Curator AJ Girard is wearing sneakers to his debut art show, 'Shattered Glass'

Julissa James, Micah Fluellen
·2 min read
AJ Girard
AJ Girard's buzzy debut art show, "Shattered Glass," runs through May 22 at Jeffrey Deitch. (Micah Fluellen / Los Angeles Times)

AJ Girard is the kind of curator who wears sneakers to the gallery. This has been an important distinction amid his buzzy debut art show, "Shattered Glass," which features more than 40 international artists of color, including L.A.'s Lauren Halsey and Fulton Leroy Washington (a.k.a. Mr. Wash), at Jeffrey Deitch through May 22.

With co-curator Melahn Frierson, director of Jeffrey Deitch Los Angeles, Girard is focused on creating an accessible space to show — and experience — art. “This show is for kids and young people, Black and brown, who took buses and trains to places in downtown to experience high culture,” Girard says.

The independent curator and arts educator has had a nonstop month. He shares how he’s been staying grounded through it all.

Fill in the blank

fill in the blank
fill in the blank

The mantra keeping me sane right now is:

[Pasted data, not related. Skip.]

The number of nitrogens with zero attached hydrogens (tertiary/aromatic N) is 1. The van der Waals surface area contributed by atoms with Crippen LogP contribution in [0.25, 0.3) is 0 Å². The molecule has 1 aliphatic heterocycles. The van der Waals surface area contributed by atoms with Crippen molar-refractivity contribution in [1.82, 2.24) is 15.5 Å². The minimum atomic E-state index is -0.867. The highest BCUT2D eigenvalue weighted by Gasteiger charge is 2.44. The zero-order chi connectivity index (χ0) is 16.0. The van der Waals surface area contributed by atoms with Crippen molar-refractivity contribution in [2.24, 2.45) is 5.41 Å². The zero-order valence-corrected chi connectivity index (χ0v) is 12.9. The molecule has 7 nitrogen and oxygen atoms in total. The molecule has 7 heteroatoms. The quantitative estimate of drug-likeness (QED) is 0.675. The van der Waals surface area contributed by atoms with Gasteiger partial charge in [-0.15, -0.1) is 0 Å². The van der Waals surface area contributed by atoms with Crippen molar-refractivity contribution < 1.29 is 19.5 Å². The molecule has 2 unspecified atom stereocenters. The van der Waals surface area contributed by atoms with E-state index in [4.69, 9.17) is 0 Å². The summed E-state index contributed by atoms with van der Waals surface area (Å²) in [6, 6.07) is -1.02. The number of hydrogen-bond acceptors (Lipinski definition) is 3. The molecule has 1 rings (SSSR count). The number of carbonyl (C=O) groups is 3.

answer 2
answer 2

My L.A. happy place right now is:

answer 1
answer 1

My lucky sneaker right now is:

answer 3
answer 3

To feel like myself, I’ve been:

answer 4
answer 4

The object I love the most right now is:

answer 5
answer 5

One word that sums up this moment:

answer 6
answer 6

My playlist right now

“93 ‘Til Infinity” by Souls of Mischief

“Binz” by Solange

“New Person, Same Old Mistakes” by Tame Impala

“Go Crazy” by Chris Brown and Young Thug

“Leave Me Alone” by Kari Faux

Screenshot my mood

A selfie that captures my mood right now:

selfie
selfie

"[This photo is] joyful, it's spring, a season of new growth, and I feel the smile shows the hope I'm embodying."

The last thing I wrote in my Notes app:

notes app
notes app

"I love the part about 'it’s not where you take things from, but where you take them to.'"

The meme I can’t get out of my head:

meme
meme

"Hopper painted the realities of American culture becoming lonely at that time. And like all classic art, it's still relevant."

This story originally appeared in Los Angeles Times.